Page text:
The story is narrated by 15 year old Kambili. She and her brother Ja Ja ar...more
Kambili is fifteen, living at home with her brother, Jaja, her mother and her father, a wealthy businessman. Their home life though affluent and seemingly stable is an unhappy one with Kambili, Jaja and their mother walking on eggshells, living with the physically and emotionally abusive father, a religious, fanatical tyrant. Nigeria, politically unstable at this time, succumbs to a military coup.
This is author, Chimamanda Ngozi Adichie's debut. The writing is flowing, easy to follow, t...more
Chimamanda Ngozi Adiche
New York: Anchor Books, 2003
307 pp. $15
“Purple Hibiscus”, written by contemporary Nigerian author Chimamanda Ngozi Adichie, tells the story of a lonely and reclusive 15-year-old girl, Kambili, in present-day Nigeria. The tumultuous social, political, and religious climate, typical to that time in Nigeria, permeates every aspect of Kambili’s life. But Kambili’s situation is different than that of m...more
Nigerian political strife is merely a backdrop in this novel. Eugene, Kambili’s father, runs a paper and finds himself having to take his printing underground to escape the authorities; Ifeoma, Kambili’s aunt/ E...more
For more of my reviews and recommendations, visit my blog:...more
Perhaps the use of these words are coincidental but they sum up what is going to happen as the story continues. The story takes place is the post-colonial Nigeria plagued with political instability and economic difficulties. The conflicts between t...more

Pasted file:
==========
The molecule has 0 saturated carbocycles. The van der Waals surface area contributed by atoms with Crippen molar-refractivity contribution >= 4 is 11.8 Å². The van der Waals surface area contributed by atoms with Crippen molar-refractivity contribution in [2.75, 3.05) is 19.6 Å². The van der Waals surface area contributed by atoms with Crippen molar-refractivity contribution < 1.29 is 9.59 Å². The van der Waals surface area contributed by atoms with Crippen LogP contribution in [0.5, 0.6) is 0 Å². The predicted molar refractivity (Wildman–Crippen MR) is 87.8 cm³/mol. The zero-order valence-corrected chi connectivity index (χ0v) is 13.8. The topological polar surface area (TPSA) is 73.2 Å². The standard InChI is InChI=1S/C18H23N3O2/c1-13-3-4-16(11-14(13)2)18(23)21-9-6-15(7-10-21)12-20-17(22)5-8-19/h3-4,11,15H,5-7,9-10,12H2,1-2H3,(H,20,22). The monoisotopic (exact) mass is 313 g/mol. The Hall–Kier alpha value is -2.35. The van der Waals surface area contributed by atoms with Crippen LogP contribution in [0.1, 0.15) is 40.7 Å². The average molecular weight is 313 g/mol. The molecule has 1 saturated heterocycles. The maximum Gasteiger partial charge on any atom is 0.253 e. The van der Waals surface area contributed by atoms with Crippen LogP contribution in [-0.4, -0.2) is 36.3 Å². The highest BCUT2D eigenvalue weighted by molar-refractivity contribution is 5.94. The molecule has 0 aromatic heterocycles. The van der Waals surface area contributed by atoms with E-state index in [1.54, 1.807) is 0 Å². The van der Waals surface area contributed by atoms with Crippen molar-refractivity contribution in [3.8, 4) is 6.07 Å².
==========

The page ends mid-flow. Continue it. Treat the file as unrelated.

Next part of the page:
Men beat their wives and children. Politics is a dirty business. And the Catholic Church is bad. The end.
Who cares. Seen it, read it heard it, many times before.
Rating: 4* of five
The Publisher Says: "My name is David Brandstetter. I'm a claims investigator for the Medallion Life Insurance Company." He handed her a card. She didn't glance at it. "I'm looking for Peter Oats," he said.
"He's not here. I wish he were. Maybe you can help me. The police don't seem to care."
Fifteen year old Kambili, lives a life of privilege in with her parents, and her brother Jaja in Nigeria. The father, Eugene is a wealthy businessman, a religious fanatic, and a strict disciplinarian. His family is the recipient of his cruel and unusual forms of punishment. The book opens on Palm Sunday, with the father, Eu...more
The story itself - a sort of coming of age story of a very sheltered teenager - is interesting more because its perspective is unu...more
Kambili and her family are of the wealthy upper class in Nigeria. Her father owns several factories and is a major benefactor...more
Book well written and provided insight into family life,politics, and political unpheaval in Nigeria. However, I was upset by the violence of the abusive father's behavior and would not recommend the book to anyone as squeamish as I am on the subjec...more
"ربما لأن القضايا والمشكلات التي أفضت إلى حرب بيافرا لا تزال بعيدة عن الحسم هو ما دفع الروائية النيجيرية تشيماماندا إلى كتابة رواية تقاوم بهار خطر النسيان الذي قد يهدد ذاكرة النيجيريين حول أحداث حرب أزهقت أكثر من مليون روح ب...more